Developing web resources for organic production in high tunnels

Summary

Investigator: Kimberly Williams, Dept. of Horticulture, Forestry and Rec. Res., Kansas State University, Manhattan, KS
Project location: Kansas

Organic producers are relying increasingly on high tunnels (unheated poly-covered greenhouse structures) for season extension and crop protection. Organic production in high tunnels is significantly different compared to organic field production in several ways, including soil and pest management. We propose to develop web-based Photo of high tunnel research group meetinginformation for organic producers who use high tunnels by extending the scope of the leading website for high tunnel information, the widely-accessed www.hightunnels.org, which is a university-sponsored site. Currently, little or no information specific to organic production in high tunnels exists anywhere on the web, even though surveys suggest that 30 to 40% of high tunnels users are organic producers or use organic practices.

We have solicited topics about which more information is needed from organic producers on the high tunnels email list (i.e. listserv) associated with the website, have compiled topics from the email list archives, and we propose to solicit prioritization of new content topics from organic producers serving as consultants on this project. Unique web-based resources as well as compilation of high-quality resources that exist on other websites would be organized in ‘Organic production in high tunnels’ sections of hightunnels.org designed ‘For growers’ and ‘For educators’. New content development would included downloadable articles, case studies, and frequently-asked questions associated with special concerns of organic producers in high tunnels. Examples of topics to be addressed are soil quality management, water quality and irrigation delivery systems, fertilization, disease and insect management and site preparation.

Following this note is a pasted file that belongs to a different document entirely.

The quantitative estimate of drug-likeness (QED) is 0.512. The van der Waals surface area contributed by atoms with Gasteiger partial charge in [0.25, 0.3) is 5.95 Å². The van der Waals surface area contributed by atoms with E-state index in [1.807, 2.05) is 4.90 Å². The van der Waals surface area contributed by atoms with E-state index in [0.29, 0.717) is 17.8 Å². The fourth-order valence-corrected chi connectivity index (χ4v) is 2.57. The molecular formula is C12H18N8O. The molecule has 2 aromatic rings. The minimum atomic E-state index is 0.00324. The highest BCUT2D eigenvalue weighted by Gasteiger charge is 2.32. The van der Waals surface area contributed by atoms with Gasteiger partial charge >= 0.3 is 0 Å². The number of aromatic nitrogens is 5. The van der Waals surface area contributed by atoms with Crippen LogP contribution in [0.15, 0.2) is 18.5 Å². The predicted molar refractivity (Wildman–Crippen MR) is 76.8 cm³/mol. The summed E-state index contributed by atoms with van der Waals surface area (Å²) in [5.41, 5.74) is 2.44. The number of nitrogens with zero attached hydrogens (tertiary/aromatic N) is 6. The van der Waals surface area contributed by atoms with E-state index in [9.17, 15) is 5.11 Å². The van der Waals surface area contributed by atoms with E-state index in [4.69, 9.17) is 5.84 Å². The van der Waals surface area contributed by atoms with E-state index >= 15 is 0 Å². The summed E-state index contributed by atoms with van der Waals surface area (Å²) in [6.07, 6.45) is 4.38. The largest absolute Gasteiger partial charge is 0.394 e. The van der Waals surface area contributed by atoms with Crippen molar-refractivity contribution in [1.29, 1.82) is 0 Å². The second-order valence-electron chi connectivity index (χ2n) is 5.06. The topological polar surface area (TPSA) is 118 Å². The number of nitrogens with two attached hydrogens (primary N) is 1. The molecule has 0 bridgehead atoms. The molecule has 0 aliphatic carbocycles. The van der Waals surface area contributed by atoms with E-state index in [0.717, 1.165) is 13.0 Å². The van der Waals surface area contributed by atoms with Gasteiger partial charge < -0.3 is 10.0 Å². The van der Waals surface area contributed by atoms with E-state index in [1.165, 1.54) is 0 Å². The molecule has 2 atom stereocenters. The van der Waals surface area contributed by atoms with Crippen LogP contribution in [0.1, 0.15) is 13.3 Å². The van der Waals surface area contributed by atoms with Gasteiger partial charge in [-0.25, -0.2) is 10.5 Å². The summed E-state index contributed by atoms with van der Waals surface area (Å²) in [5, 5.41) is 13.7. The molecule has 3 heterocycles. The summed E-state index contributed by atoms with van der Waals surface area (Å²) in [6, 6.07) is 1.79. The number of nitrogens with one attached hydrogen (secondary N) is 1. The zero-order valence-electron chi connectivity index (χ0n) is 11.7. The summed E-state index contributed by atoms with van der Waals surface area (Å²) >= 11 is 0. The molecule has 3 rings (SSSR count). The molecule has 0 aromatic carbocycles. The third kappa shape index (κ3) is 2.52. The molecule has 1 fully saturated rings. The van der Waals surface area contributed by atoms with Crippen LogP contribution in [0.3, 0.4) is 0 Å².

Specific project objectives are to:

  1. Develop web-based content that addresses the needs of organic producers using high tunnels;
  2. Develop web-based content that can be used by undergraduate and extension educators to teach principles of organic production in high tunnels;
  3. Disseminate availability of the information by presenting links on appropriate email lists, linking to other organic web resources, and presenting links in the publication Growing for Market.